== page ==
• Meekosha, Helen, 'The Politics of Representation or the Politics of Presence: The Challenge of Disability', in Sawer, Marian and Zappalà, Gianni (eds), Speaking for the People: Representation in Australian Politics, Melbourne University Press, Melbourne, Victoria, 2001. Details

Conference Papers

Journal Articles

  • Baynton, Douglas C, 'Defectives in the Land: Disability and American Immigration Policy, 1882 - 1924', Journal fo American Ethnic History, vol. 24, no. 3, Spring 2005, pp. 31 - 44. Details
  • Cooper, Margaret, 'The Disability Rights Movement Lives', Disability and Society, vol. 14, no. 2, 1999, pp. 217 - 226. Details
  • Hosking, Chris and Adams, Phillip, 'Brave, Sensual, Feisty, Warrior: The Passionate Spirit, The Enquiring Vigorous Minds, and the Steadfast Love - Our Friend and Colleague Elizabeth Hastings - Born 21.1.1949 - Died 13.10.1998', Australian and New Zealand Psychodrama Association (ANZPA) Journal, no. 7, December 1998, pp. 4 - 19. Details
  • Kudlick, Chatherine J, 'Why We Need Another "Other"', America Historical Review, vol. 108, no. 3, June 2001, pp. 763 - 793. Details
  • Sherwin, Jane, 'Leadership for Social Inclusion in the Lives of People with Disabilities', International Journal of Leadership in Public Services, vol. 6, Supplement, September 2010, pp. 84 - 93. Details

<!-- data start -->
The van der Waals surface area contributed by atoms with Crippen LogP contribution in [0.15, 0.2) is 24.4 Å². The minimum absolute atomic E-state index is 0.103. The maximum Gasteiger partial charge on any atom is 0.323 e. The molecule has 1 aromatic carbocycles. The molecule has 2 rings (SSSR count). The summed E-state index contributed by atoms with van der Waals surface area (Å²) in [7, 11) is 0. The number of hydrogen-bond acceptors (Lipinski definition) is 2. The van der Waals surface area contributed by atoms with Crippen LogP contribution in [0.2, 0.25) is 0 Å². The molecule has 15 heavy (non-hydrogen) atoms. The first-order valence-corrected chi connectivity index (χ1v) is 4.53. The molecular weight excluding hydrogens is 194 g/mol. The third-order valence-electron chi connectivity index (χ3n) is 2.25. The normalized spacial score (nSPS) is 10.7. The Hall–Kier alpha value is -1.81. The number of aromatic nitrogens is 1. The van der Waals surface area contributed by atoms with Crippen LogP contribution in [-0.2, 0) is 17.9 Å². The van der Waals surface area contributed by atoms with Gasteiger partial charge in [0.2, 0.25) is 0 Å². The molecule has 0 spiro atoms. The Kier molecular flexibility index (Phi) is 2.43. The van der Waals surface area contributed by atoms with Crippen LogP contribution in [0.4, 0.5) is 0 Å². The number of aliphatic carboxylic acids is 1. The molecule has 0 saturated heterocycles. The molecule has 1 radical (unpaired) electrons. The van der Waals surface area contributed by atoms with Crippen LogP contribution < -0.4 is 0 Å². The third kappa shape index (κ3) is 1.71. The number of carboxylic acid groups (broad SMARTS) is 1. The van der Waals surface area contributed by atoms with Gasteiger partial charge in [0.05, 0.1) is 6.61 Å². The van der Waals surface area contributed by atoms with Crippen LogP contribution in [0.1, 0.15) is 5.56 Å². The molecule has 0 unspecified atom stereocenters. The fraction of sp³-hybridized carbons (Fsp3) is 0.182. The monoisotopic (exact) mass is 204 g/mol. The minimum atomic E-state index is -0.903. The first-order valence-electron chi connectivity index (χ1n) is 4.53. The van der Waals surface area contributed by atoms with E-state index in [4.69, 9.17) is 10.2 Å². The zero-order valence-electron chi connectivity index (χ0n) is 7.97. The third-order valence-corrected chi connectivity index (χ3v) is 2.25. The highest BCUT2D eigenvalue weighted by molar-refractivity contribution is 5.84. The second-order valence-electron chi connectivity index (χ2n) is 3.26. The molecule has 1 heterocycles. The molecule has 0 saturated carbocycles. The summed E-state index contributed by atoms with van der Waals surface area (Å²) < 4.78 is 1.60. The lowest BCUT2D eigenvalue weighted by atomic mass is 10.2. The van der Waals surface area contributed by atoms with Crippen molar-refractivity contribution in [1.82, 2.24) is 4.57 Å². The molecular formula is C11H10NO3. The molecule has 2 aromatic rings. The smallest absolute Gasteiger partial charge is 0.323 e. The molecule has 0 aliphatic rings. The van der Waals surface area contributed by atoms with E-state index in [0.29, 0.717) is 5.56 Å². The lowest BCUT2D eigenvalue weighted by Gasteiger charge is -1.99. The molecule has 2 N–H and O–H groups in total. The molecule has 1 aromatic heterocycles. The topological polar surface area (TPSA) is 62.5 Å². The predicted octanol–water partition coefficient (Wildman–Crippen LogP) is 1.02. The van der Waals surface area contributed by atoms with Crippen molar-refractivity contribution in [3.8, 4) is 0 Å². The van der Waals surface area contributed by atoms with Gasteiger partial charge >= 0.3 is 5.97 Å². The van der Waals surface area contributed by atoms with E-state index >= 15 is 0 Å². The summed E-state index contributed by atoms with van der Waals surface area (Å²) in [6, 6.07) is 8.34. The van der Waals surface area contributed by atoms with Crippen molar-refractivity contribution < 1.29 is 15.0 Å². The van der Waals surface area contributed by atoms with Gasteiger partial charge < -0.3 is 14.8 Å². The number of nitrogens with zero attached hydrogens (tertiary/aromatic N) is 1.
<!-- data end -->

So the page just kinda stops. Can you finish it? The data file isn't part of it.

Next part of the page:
Magazine Articles

  • Ragg, Mark, The Quiet Enabler: Elizabeth Hasting, Australia's First Disability Discrimination Commissioner, The Bulletin, 15 March 1994, 42-43 pp. Details

Newspaper Articles




  • Cooper, Margaret, 'The Australian Disability Rights Movement: Freeing the Power of Advocacy', MA thesis, The University of Melbourne, 1999. Details

Online Resources

Digital Resources

Lesley Hall interviewed by Nikki Henningham and Rosemary Francis in the Women with Disabilities Network oral history project [sound recording]
7 June 2010
National Library of Australia
National Library of Australia Oral History Collection


Natalie Tomas interviewed by Nikki Henningham and Rosemary Francis in the Women with Disabilities Network oral history project [sound recording]
18 June 2010
National Library of Australia
National Library of Australia Oral History Collection